Green Building News

Workshops Set to Spur High-Performance Windows

Posted on August 31, 2015 by Scott Gibson

The North American Passive HouseA residential building construction standard requiring very low levels of air leakage, very high levels of insulation, and windows with a very low U-factor. Developed in the early 1990s by Bo Adamson and Wolfgang Feist, the standard is now promoted by the Passivhaus Institut in Darmstadt, Germany. To meet the standard, a home must have an infiltration rate no greater than 0.60 AC/H @ 50 pascals, a maximum annual heating energy use of 15 kWh per square meter (4,755 Btu per square foot), a maximum annual cooling energy use of 15 kWh per square meter (1.39 kWh per square foot), and maximum source energy use for all purposes of 120 kWh per square meter (11.1 kWh per square foot). The standard recommends, but does not require, a maximum design heating load of 10 W per square meter and windows with a maximum U-factor of 0.14. The Passivhaus standard was developed for buildings in central and northern Europe; efforts are underway to clarify the best techniques to achieve the standard for buildings in hot climates. Network (NAPHN) has announced three workshops in September aimed at helping manufacturers increase the development and production of climate-specific windows suitable for Passivhaus construction.

Workshops will take place in Madison, Wisconsin, on September 22; in Toronto on September 28; and in Vancouver, British Columbia, on September 30.

Cost of Installed Solar Continues to Fall

Posted on August 28, 2015 by Scott Gibson

The median installed cost of small photovoltaic(PV) Generation of electricity directly from sunlight. A photovoltaic cell has no moving parts; electrons are energized by sunlight and result in current flow. (PVPhotovoltaics. Generation of electricity directly from sunlight. A photovoltaic (PV) cell has no moving parts; electrons are energized by sunlight and result in current flow.) systems continues its downward march, with 2014 showing the fifth consecutive year of significant price reductions, according to an annual report from the Department of Energy's Lawrence Berkeley National Laboratory.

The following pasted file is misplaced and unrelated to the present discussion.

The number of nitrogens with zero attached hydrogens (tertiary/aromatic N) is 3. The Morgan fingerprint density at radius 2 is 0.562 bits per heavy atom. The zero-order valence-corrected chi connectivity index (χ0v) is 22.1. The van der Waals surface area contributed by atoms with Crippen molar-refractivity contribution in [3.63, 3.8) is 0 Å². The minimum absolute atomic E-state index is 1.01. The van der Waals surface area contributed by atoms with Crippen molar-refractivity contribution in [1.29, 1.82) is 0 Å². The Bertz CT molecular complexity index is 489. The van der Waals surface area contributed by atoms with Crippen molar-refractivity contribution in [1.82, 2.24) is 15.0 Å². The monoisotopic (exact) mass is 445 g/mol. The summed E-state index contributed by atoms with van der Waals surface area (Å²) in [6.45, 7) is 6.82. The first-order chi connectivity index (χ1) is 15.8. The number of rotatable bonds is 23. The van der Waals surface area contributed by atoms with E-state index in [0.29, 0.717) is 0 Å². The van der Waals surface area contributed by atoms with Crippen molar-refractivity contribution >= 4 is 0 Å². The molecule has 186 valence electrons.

Finding the Small House Sweet Spot

Posted on August 27, 2015 by Scott Gibson

Judging by the constant stream of visitors to their fledgling housing development in Bridgton, Maine, developers Justin McIver and Mark Lopez think they've found just the right mix of energy efficiency, price, and amenities for older buyers.

Yet the first thing prospective buyers are likely to notice about these houses is their size. Unless buyers are just moving out of a New York City studio, these places will probably have a lot less square footage than what they're used to. Houses in the first "pod" of 10 units come in two sizes, 610 and 640 square feet.

A Green Guide for Native Americans

Posted on August 26, 2015 by Scott Gibson

Representatives of tribal nations and the U.S. Environmental Protection Agency have produced a guide designed to help tribal nations recreate the sustainable building practices that once were a hallmark of tribal housing.

Green Building Council Names Home of the Year

Posted on August 25, 2015 by Scott Gibson

The U.S. Green Building Council has selected a 3,400-square-foot house in Kailua, Hawaii, as its outstanding single-family LEED home of the year.

The LEED Gold house is the first in the state to be certified under the latest version of the LEED for HomesLeadership in Energy and Environmental Design. LEED for Homes is the residential green building program from the United States Green Building Council (USGBC). While this program is primarily designed for and applicable to new home projects, major gut rehabs can qualify. program, and one of the earliest certified houses in the country, according to its builder, Mokulua High Performance Builder. It's also one of the first in the state to be certified under Energy StarLabeling system sponsored by the Environmental Protection Agency and the US Department of Energy for labeling the most energy-efficient products on the market; applies to a wide range of products, from computers and office equipment to refrigerators and air conditioners. version 3, Mokulua founder Michael Fairall said.